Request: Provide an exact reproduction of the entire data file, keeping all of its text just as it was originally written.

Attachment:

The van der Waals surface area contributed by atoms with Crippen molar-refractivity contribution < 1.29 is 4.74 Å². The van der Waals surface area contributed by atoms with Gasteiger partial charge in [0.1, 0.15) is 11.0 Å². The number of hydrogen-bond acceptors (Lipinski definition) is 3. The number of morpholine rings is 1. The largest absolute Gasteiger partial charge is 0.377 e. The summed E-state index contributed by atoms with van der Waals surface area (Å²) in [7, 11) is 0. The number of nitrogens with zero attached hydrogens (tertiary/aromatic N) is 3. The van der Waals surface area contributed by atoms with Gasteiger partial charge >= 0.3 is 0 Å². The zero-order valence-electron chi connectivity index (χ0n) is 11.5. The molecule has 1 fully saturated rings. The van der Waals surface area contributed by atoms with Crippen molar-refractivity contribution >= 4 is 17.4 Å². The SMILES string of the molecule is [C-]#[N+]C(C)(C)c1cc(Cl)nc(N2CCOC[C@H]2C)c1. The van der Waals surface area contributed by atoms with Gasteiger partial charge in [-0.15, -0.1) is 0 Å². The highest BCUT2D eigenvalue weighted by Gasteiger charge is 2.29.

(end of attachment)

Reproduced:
The van der Waals surface area contributed by atoms with Crippen molar-refractivity contribution < 1.29 is 4.74 Å². The van der Waals surface area contributed by atoms with Gasteiger partial charge in [0.1, 0.15) is 11.0 Å². The number of hydrogen-bond acceptors (Lipinski definition) is 3. The number of morpholine rings is 1. The largest absolute Gasteiger partial charge is 0.377 e. The summed E-state index contributed by atoms with van der Waals surface area (Å²) in [7, 11) is 0. The number of nitrogens with zero attached hydrogens (tertiary/aromatic N) is 3. The van der Waals surface area contributed by atoms with Gasteiger partial charge >= 0.3 is 0 Å². The zero-order valence-electron chi connectivity index (χ0n) is 11.5. The molecule has 1 fully saturated rings. The van der Waals surface area contributed by atoms with Crippen molar-refractivity contribution >= 4 is 17.4 Å². The SMILES string of the molecule is [C-]#[N+]C(C)(C)c1cc(Cl)nc(N2CCOC[C@H]2C)c1. The van der Waals surface area contributed by atoms with Gasteiger partial charge in [-0.15, -0.1) is 0 Å². The highest BCUT2D eigenvalue weighted by Gasteiger charge is 2.29.